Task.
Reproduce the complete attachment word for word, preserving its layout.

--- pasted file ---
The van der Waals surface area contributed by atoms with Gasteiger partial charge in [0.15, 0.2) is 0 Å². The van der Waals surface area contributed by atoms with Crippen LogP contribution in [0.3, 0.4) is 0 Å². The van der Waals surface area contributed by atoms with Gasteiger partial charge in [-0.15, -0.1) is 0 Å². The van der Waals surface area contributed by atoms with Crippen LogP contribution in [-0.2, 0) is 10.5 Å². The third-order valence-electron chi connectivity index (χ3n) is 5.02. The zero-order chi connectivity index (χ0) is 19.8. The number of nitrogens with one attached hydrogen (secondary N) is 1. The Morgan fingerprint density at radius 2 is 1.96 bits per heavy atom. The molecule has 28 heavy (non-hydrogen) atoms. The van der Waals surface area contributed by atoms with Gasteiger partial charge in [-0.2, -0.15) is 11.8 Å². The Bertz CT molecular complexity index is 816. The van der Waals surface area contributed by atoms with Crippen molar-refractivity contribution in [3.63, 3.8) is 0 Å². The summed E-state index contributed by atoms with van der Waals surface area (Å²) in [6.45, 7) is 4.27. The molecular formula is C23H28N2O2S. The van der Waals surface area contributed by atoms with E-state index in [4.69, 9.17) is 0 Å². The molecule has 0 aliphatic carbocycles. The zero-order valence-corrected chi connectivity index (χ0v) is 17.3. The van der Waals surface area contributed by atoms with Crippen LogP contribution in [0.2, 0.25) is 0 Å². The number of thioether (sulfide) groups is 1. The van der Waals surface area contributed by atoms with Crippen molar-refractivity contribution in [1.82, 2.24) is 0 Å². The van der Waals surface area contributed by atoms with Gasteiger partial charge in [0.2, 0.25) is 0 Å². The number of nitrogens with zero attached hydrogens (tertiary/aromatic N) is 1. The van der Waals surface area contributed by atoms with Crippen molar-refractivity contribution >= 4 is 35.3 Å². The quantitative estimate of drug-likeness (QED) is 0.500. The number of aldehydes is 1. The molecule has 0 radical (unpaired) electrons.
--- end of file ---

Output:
The van der Waals surface area contributed by atoms with Gasteiger partial charge in [0.15, 0.2) is 0 Å². The van der Waals surface area contributed by atoms with Crippen LogP contribution in [0.3, 0.4) is 0 Å². The van der Waals surface area contributed by atoms with Gasteiger partial charge in [-0.15, -0.1) is 0 Å². The van der Waals surface area contributed by atoms with Crippen LogP contribution in [-0.2, 0) is 10.5 Å². The third-order valence-electron chi connectivity index (χ3n) is 5.02. The zero-order chi connectivity index (χ0) is 19.8. The number of nitrogens with one attached hydrogen (secondary N) is 1. The Morgan fingerprint density at radius 2 is 1.96 bits per heavy atom. The molecule has 28 heavy (non-hydrogen) atoms. The van der Waals surface area contributed by atoms with Gasteiger partial charge in [-0.2, -0.15) is 11.8 Å². The Bertz CT molecular complexity index is 816. The van der Waals surface area contributed by atoms with Crippen molar-refractivity contribution in [3.63, 3.8) is 0 Å². The summed E-state index contributed by atoms with van der Waals surface area (Å²) in [6.45, 7) is 4.27. The molecular formula is C23H28N2O2S. The van der Waals surface area contributed by atoms with E-state index in [4.69, 9.17) is 0 Å². The molecule has 0 aliphatic carbocycles. The zero-order valence-corrected chi connectivity index (χ0v) is 17.3. The van der Waals surface area contributed by atoms with Crippen LogP contribution in [0.2, 0.25) is 0 Å². The number of thioether (sulfide) groups is 1. The van der Waals surface area contributed by atoms with Crippen molar-refractivity contribution in [1.82, 2.24) is 0 Å². The van der Waals surface area contributed by atoms with Gasteiger partial charge in [0.2, 0.25) is 0 Å². The number of nitrogens with zero attached hydrogens (tertiary/aromatic N) is 1. The van der Waals surface area contributed by atoms with Crippen molar-refractivity contribution >= 4 is 35.3 Å². The quantitative estimate of drug-likeness (QED) is 0.500. The number of aldehydes is 1. The molecule has 0 radical (unpaired) electrons.